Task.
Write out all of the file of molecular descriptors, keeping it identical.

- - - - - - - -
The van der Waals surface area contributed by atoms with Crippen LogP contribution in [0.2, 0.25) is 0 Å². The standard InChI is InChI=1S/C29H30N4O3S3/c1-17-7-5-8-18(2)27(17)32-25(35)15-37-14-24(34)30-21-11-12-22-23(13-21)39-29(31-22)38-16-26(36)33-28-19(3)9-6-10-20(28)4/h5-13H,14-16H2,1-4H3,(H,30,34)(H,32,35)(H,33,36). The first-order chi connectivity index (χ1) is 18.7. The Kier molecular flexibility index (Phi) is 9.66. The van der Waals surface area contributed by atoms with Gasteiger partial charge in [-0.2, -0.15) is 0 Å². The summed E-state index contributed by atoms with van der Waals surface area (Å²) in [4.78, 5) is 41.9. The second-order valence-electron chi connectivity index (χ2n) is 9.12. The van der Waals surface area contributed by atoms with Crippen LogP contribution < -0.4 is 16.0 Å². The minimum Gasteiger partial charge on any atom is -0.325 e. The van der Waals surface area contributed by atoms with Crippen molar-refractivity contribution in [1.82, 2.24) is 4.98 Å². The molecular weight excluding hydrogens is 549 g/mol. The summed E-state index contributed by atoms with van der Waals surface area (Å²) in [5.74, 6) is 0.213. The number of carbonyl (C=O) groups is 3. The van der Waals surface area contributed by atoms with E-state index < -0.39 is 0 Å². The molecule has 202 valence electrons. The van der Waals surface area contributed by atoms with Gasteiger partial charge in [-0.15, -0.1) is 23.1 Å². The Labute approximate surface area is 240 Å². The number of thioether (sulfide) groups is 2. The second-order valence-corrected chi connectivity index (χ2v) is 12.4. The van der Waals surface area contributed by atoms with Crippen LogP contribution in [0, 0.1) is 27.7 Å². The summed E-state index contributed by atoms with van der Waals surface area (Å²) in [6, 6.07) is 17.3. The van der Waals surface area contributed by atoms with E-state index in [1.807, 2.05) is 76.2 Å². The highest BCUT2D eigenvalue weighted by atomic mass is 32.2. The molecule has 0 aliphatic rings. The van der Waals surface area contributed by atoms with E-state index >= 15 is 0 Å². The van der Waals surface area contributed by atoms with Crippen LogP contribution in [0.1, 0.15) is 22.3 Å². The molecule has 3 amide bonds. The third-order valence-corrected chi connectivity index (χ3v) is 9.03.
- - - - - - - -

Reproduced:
The van der Waals surface area contributed by atoms with Crippen LogP contribution in [0.2, 0.25) is 0 Å². The standard InChI is InChI=1S/C29H30N4O3S3/c1-17-7-5-8-18(2)27(17)32-25(35)15-37-14-24(34)30-21-11-12-22-23(13-21)39-29(31-22)38-16-26(36)33-28-19(3)9-6-10-20(28)4/h5-13H,14-16H2,1-4H3,(H,30,34)(H,32,35)(H,33,36). The first-order chi connectivity index (χ1) is 18.7. The Kier molecular flexibility index (Phi) is 9.66. The van der Waals surface area contributed by atoms with Gasteiger partial charge in [-0.2, -0.15) is 0 Å². The summed E-state index contributed by atoms with van der Waals surface area (Å²) in [4.78, 5) is 41.9. The second-order valence-electron chi connectivity index (χ2n) is 9.12. The van der Waals surface area contributed by atoms with Crippen LogP contribution < -0.4 is 16.0 Å². The minimum Gasteiger partial charge on any atom is -0.325 e. The van der Waals surface area contributed by atoms with Crippen molar-refractivity contribution in [1.82, 2.24) is 4.98 Å². The molecular weight excluding hydrogens is 549 g/mol. The summed E-state index contributed by atoms with van der Waals surface area (Å²) in [5.74, 6) is 0.213. The number of carbonyl (C=O) groups is 3. The van der Waals surface area contributed by atoms with E-state index < -0.39 is 0 Å². The molecule has 202 valence electrons. The van der Waals surface area contributed by atoms with Gasteiger partial charge in [-0.15, -0.1) is 23.1 Å². The Labute approximate surface area is 240 Å². The number of thioether (sulfide) groups is 2. The second-order valence-corrected chi connectivity index (χ2v) is 12.4. The van der Waals surface area contributed by atoms with Crippen LogP contribution in [0, 0.1) is 27.7 Å². The summed E-state index contributed by atoms with van der Waals surface area (Å²) in [6, 6.07) is 17.3. The van der Waals surface area contributed by atoms with E-state index in [1.807, 2.05) is 76.2 Å². The highest BCUT2D eigenvalue weighted by atomic mass is 32.2. The molecule has 0 aliphatic rings. The van der Waals surface area contributed by atoms with E-state index >= 15 is 0 Å². The van der Waals surface area contributed by atoms with Crippen LogP contribution in [0.1, 0.15) is 22.3 Å². The molecule has 3 amide bonds. The third-order valence-corrected chi connectivity index (χ3v) is 9.03.